The future of the Windows platform.

As most of you know already Microsoft made a big announcement at their latest Surface event and part of that was the announcement of Windows 10X (link) which made two interesting mini announcements as part of that which were:

  1. Win32 applications would run in a ‘container’ (probably not the best term to use) to keep the underlying operating system in a pristine condition so it is possible to uninstall software without having random files left over and it ensures that those applications don’t cause a mess to the system because they’re not well behaved. It addresses one of the biggest sore spots for Microsoft in the past – every attempt has involved expecting developers to start with a clean slate and growth was lacklustre because the software wasn’t there and the software wasn’t there because the user base wasn’t there – a chicken and egg scenario.
  2. There is an adaptable UWP based shell being developed based on WinUI (as seen in the mock ups and screenshots) along with bundled applications either utilising WinUI, UWP and/or being PWA but with a WinUI appearance.
  3. WinUI 3.0 is being setup to allow a mixture of WinUI and WinForms/MFC/etc which will allow developers to gradually migration over WinUI not to mention the fact that WinUI has been decoupled from UWP so that it can run older versions of Windows 10 and limited support for Windows 8.1 (which will be coming close to its end of mainstream support soon).

Although Microsoft has made much to promise ‘power users’ that things aren’t going to change but I’d hazard to guess that over the long term once the ‘desktop’ version of the UWP desktop is ready they’ll push it out to desktop users and the experience will be more or less transparent. Basically Microsoft don’t want a repeat of Windows 8 all over again so they’re trying to reassure the ‘tech bros’ and ‘power users’ that their 72 button mouse and glow in the dark keyboard that Microsoft isn’t going to ram something down their throat which radically alters they way they use their computer.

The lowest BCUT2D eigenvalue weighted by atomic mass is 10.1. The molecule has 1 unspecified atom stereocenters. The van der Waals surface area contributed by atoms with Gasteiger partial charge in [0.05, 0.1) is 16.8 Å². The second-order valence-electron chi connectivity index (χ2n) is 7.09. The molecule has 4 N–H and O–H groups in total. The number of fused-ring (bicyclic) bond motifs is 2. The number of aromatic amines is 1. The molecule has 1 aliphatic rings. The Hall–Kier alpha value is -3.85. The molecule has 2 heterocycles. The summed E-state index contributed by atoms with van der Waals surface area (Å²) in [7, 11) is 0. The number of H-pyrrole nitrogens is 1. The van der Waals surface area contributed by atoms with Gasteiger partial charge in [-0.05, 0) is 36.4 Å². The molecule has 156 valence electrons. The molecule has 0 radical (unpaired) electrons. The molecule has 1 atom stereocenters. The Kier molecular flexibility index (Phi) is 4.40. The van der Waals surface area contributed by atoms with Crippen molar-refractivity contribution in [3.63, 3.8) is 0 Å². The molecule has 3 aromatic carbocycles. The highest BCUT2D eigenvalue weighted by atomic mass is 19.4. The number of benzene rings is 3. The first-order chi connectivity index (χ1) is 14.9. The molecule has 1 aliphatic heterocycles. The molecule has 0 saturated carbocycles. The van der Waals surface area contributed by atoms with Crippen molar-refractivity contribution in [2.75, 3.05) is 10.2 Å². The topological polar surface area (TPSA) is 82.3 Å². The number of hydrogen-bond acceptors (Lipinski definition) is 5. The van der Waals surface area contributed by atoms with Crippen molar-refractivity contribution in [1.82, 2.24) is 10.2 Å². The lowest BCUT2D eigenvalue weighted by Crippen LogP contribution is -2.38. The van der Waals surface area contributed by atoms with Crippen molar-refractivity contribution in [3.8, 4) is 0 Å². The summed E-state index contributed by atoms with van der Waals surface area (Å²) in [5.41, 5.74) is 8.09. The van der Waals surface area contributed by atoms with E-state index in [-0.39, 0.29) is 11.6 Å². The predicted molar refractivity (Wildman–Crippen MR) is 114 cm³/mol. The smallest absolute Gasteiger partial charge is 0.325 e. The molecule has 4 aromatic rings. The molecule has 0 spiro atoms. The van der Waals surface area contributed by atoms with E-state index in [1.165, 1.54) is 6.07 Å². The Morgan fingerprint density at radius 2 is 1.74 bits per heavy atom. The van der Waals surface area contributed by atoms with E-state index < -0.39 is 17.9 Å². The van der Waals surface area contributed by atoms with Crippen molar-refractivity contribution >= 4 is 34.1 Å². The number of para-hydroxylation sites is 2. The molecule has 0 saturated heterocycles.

I’d say that a Windows 10 release in 2021 (H1 or H2) will probably include the option of downloading the Windows 10X ISO for the desktop and then maybe in 2022 there will be a switch over to this new WinUI/UWP based Shell will become the default going forward. Little by little I can see Microsoft wanting to move the shell over to the new frameworks with the old frameworks being kept around purely for backwards compatibility. Maybe sometime in the future, like on Windows Server has for 32bit compatibility, Microsoft will allow people to uninstall backwards compatibility to lighten the load where it is installed on demand when required rather than installed by default.